Tag Archives: Canadian poetry

When the poetry arrives

There’s something so special about reading a book by someone you’re acquainted with after it has finally been written and published.

When I came home from an evening walk and saw a slim cardboard box leaning against my apartment door, I knew right away what it was.

I ordered it from Indigo way back in February (which I realize isn’t that long ago but now feels like another decade). The poet created it over 7 years.

I was sad the poet couldn’t see me rip it open. That would have been gratifying for her, I’m sure.

Her name is Tanja Bartel, the “j”, the Finnish give-away, perhaps.

She was one of my SFU Writer’s Studio peeps and by day she’s a high school English teacher in Mission, something she’s done for a very long time. She appears to be one of those high school teachers kids talk about into their futures and at reunions.

She’s been published in a bunch of literary journals: Geist, New Poetry, Antigonish Review, Rusty Toque, Grain, Maynard and others. This is her first book of poetry.

She’s of Finnish heritage with white blonde hair. She’s a wife and a mother to two children, now grown, including a son who lives with a rare genetic mutation. It’s almost guaranteed that she must be the only poet to have written an article that’s been published about a member of her family in the American Journal of Medical Genetics.

She has an old yellow lab named Romeo who, in Facebook photos, I love.  She loves to walk Romeo on the dikes near her home in Pitt Meadows. And she’s a woman with a mind full of intrigue and eccentricities as I expect poets to be.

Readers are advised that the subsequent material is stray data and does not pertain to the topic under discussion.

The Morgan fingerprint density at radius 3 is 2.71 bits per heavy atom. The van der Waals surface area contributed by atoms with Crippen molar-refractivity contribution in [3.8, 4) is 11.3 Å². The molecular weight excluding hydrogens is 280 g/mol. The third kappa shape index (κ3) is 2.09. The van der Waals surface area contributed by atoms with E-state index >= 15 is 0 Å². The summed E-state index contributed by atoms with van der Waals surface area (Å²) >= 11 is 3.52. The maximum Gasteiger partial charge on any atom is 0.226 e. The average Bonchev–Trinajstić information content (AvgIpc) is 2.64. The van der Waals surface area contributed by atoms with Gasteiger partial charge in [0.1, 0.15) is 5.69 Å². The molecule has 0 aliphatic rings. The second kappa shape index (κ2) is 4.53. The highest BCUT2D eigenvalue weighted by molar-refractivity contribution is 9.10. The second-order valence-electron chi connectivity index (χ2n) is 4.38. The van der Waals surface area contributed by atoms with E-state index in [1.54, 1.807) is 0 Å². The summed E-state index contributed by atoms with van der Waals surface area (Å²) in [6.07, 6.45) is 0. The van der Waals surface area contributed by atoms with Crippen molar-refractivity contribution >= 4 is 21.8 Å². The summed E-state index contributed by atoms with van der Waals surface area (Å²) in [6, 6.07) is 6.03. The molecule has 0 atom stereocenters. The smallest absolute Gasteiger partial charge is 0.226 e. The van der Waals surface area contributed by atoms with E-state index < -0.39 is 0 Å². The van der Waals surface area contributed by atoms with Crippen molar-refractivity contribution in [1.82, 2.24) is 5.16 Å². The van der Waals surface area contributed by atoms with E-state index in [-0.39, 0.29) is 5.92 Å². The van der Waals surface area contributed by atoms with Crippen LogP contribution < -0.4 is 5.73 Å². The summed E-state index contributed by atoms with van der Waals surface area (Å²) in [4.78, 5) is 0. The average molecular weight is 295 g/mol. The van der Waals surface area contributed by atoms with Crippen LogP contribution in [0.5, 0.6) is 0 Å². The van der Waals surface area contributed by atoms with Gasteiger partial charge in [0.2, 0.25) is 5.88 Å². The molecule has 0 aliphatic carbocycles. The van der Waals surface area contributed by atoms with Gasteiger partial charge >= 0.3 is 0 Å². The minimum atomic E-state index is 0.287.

What I have just told you is pretty much everything I know about Tanja.

Her book is called Everyone at This Party, published by an imprint (icehouse poetry) of Gooselane Editions in New Brunswick. It’s 71 pages. And it has a fantastic cover you can see above by artist/photographer, Alexey Turenkov.

She’s agreed to let me write this blog post and to share a poem from the book with you. I picked the poem, Whisper Street, because it really captured me, including the line about the “caged hamsters,” or maybe especially that line. A commentary on suburbia that anyone who has ever lived in suburbia could relate to. While the themes can be dark, there’s a lot of humour in the poems as well. 

When I told Tanja which poem I’d picked, she told me it was the last poem she wrote, added to the book in the eleventh hour and one of her favourites.

There are so many other poems I loved every bit as much, like Oxygen, Everyone at This Party, Sawmill Town, Backyard Wedding, Best Laid Plans and others.

Whisper Street

People are not as friendly as you’d expect

in places that run on friendliness.


Work, parties.

Work parties.


I came to see all co-workers and all partygoers

as one rude unit.


And to view myself as an only

(a single rude unit).


On my street, crumbled clouds, a half-eaten sun.

Agony rolls underground.


Something stings my wrist in the fattest vein.

The day ahead itches and I embark on a radiant


laziness in an effort to mimic the way

of dogs, envying their thoughtlessness.


My deaf dog’s hauled his shapeless old self to bed.

I’d follow, but for all the noise:


One thousand caged hamsters crack